Cars, Computing and the Future of Work: A UW & MSR Workshop: Welcome and Overview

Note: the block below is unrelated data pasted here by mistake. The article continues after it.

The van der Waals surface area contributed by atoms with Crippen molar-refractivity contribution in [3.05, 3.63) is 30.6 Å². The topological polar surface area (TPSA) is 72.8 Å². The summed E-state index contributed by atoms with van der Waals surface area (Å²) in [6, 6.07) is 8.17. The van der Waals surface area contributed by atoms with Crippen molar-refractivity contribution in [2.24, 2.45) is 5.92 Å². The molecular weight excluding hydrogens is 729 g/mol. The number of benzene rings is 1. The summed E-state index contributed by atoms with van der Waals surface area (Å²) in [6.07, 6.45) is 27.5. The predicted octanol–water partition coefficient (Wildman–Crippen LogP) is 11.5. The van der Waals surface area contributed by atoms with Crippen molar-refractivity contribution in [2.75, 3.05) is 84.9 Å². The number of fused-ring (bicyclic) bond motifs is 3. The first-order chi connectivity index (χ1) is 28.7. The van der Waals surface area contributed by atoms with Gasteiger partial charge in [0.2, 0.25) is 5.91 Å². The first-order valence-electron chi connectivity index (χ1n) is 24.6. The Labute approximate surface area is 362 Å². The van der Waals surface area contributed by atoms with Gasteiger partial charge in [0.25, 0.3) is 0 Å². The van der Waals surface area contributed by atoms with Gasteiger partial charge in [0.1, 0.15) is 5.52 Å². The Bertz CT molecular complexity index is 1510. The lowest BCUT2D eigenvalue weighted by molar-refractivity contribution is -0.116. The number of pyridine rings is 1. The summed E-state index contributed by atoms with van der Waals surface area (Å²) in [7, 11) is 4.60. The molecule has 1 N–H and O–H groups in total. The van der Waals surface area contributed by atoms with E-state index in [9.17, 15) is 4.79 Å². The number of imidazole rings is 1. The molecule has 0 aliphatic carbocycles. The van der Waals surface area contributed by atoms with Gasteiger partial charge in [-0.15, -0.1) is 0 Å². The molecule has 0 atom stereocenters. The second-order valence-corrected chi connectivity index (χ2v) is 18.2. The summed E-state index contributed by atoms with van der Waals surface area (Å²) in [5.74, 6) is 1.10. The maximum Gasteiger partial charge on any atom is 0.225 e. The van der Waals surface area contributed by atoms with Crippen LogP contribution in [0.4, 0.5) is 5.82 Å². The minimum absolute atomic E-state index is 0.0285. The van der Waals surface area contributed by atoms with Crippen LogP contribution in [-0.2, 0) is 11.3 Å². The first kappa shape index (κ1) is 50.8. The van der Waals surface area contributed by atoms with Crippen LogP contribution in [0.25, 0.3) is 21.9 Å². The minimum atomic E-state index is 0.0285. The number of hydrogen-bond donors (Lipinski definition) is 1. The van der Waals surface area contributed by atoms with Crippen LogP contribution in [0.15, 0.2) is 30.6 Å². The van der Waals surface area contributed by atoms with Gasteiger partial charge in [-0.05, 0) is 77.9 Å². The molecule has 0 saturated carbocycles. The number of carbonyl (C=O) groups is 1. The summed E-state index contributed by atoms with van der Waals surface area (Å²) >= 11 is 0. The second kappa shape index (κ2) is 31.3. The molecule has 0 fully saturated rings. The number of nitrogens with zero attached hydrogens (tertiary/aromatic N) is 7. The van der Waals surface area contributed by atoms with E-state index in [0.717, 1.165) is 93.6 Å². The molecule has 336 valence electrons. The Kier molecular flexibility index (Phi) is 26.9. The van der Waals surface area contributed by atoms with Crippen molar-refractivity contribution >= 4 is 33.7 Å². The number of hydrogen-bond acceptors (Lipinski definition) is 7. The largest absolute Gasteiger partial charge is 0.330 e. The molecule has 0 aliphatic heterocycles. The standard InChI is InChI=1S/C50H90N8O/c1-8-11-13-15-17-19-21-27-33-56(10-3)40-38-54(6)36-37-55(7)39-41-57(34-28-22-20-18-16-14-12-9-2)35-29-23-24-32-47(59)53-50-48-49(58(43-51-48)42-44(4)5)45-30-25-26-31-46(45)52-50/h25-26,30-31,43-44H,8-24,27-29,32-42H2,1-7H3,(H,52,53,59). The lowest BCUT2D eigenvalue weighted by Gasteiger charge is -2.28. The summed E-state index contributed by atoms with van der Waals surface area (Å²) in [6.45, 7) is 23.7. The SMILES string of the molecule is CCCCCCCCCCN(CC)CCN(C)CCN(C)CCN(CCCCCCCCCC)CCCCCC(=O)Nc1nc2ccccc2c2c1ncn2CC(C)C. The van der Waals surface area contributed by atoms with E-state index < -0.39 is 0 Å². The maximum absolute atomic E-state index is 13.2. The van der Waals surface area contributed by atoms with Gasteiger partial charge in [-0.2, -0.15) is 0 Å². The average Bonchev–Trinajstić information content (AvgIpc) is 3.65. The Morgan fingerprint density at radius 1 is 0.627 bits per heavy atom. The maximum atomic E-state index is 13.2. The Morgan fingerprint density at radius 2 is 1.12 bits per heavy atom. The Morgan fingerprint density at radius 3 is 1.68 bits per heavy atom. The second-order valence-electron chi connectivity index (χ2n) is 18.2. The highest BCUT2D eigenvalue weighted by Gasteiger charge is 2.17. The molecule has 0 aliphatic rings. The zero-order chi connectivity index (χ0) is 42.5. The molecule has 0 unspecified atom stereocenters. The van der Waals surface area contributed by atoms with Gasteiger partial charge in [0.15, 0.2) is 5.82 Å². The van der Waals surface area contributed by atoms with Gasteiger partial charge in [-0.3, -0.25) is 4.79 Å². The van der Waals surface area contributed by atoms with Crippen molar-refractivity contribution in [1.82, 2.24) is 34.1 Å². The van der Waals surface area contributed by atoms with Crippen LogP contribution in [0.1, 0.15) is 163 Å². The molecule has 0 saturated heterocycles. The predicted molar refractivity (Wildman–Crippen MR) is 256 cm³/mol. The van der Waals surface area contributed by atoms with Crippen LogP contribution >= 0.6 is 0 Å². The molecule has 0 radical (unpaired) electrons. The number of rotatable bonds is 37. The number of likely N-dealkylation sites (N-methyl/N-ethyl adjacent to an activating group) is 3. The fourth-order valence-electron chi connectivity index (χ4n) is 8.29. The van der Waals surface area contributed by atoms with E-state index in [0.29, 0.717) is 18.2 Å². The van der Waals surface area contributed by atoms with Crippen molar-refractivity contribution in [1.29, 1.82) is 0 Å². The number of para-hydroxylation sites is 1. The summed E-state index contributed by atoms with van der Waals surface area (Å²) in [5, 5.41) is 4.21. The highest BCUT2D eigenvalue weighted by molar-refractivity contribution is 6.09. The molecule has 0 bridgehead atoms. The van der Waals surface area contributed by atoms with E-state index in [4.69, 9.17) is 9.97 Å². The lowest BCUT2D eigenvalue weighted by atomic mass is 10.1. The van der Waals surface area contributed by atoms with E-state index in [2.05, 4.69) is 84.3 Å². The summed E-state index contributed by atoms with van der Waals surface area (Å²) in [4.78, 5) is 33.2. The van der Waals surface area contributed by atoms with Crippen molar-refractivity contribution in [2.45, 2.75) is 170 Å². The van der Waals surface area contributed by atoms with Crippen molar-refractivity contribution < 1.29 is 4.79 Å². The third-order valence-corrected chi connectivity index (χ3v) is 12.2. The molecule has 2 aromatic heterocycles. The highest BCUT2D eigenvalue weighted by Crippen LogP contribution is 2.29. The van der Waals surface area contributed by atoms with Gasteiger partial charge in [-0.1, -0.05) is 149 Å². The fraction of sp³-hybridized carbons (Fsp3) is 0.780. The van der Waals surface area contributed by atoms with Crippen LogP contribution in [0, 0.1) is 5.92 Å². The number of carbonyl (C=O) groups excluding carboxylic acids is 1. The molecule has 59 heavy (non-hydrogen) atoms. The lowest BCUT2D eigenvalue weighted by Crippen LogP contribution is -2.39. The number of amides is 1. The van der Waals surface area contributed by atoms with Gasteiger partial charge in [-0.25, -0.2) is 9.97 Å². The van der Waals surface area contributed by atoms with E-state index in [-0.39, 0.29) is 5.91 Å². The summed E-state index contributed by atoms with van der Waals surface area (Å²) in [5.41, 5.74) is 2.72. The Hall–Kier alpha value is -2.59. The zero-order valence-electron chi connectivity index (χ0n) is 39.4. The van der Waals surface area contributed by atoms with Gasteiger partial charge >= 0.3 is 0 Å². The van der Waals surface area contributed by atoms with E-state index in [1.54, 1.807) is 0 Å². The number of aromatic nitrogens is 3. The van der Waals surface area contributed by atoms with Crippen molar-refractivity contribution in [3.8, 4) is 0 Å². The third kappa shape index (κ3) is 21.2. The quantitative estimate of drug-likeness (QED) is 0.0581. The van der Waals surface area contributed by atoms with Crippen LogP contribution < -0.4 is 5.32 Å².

So I think we're ready to, get started I guess I just want to welcome everybody to this. Session on cars computing. And the future, of work, and this. Is a collaboration between Microsoft. And our, u-dub team which actually, includes more than the u-dub it includes Harvard, Wellesley. University, of New Hampshire as well as the University of wisconsin-madison. And we'll be introducing everybody, in a second, I'm. Going to actually have Edie give, some logistics, first and then me and Eric will get started on the program excellent. Well thank you all very much for coming today we're extremely excited to have you here we, have a great program with, lots of new research slides, video, everything, but, the most important, part of today is going to be the discussion and collaboration that, we have so. We're very excited to have you working, on the papers on your tables we're gonna be brainstorming, together and we're fortunate to have some, good friends from urban wild studios who are gonna do graphic note-taking, throughout, the day, so. This is going to be very dynamic we, will ask because we're recording it and we have a couple collaborators, on the phone if you have questions, we'll bring you a mic. And, I think it's gonna be a wonderful day you know where the coffee is so please caffeinate, accordingly, and, I think we'll just get started okay, great thank you very much ed okay. So. Just. Want to give everybody just overview. Of what the agenda is so we're gonna start off in the morning with just welcomes, and introductions so. We'll we'll do all introductions, about everybody in just a second, we're, gonna have an overview of four, topics. Basically. On ongoing projects, this, is going to include Shamsi and Eric, Andrew. Boren. And Raphael o who is on the phone as well, as Satish, and then, what, we'd ask you to do while they're talking so the talks are only going to be 10 minutes and I'm gonna be a major, downer. By basically, clocking, people but, what we really want to do is make sure we open it up for discussions, for everybody so we're gonna give you ten minutes for discussions, and what we'd like you to do is as you're asking questions I'm thinking about ideas you, have post-its, and notepads, on the table. As well, as pens and what we like to do is just write out your ideas, and then as you write up your idea you'll see that there's actually white papers along the board go, ahead and pick it up and stick it on there and then John Lee is gonna be our runner, for the morning and he's gonna go around and take a look at what those ideas are and then try to consolidate, it so, that we have a 20-minute break during. That 20-minute break we're gonna actually go through and try to get you guys into, groups for, right after the break so, we're gonna put you into four groups and basically. Discuss, some of the topics that we went, over and then right after that we will have you. Know follow up and then lunch and then the afternoon we're gonna do it again but instead of talking about ongoing projects we're gonna talk more about just theoretically. Like where, should the future work be in cars and what we should be going so we'll have four additional talks in the afternoon, and then, again. We're gonna ask you to do the same exercise then, we'll have a break and then, we're gonna again have the discussions, and then and then kind of wrap up and tell you what our next steps are so, hopefully that would be something that you'll enjoy doing, so. What we'd like to do is just kind of get to know who everybody is so. We wanted to be able to do introductions so because, many of us are academics, and we tend to talk really long I'm trying, to keep you to like something really short which is I'm gonna ask you this number one say. What your name is what. Where, you're from and then, in the future what you hope to do while. You're drier traveling in the cars so, for example I'll get started hi, my, name is Linda Boyle I'm from the University of Washington and in the future I hope to be able to not be motion, sickness while I work on a lot of stuff in my car. Eric. Would you like to go next and then we'll go around the room. Known. As microphones which you won't. Get the remote you won't get the recording without the mic. Okay. Then I would. Just be very fair my. Name is Vera Horvath, I am, from Kirkland, Washington in.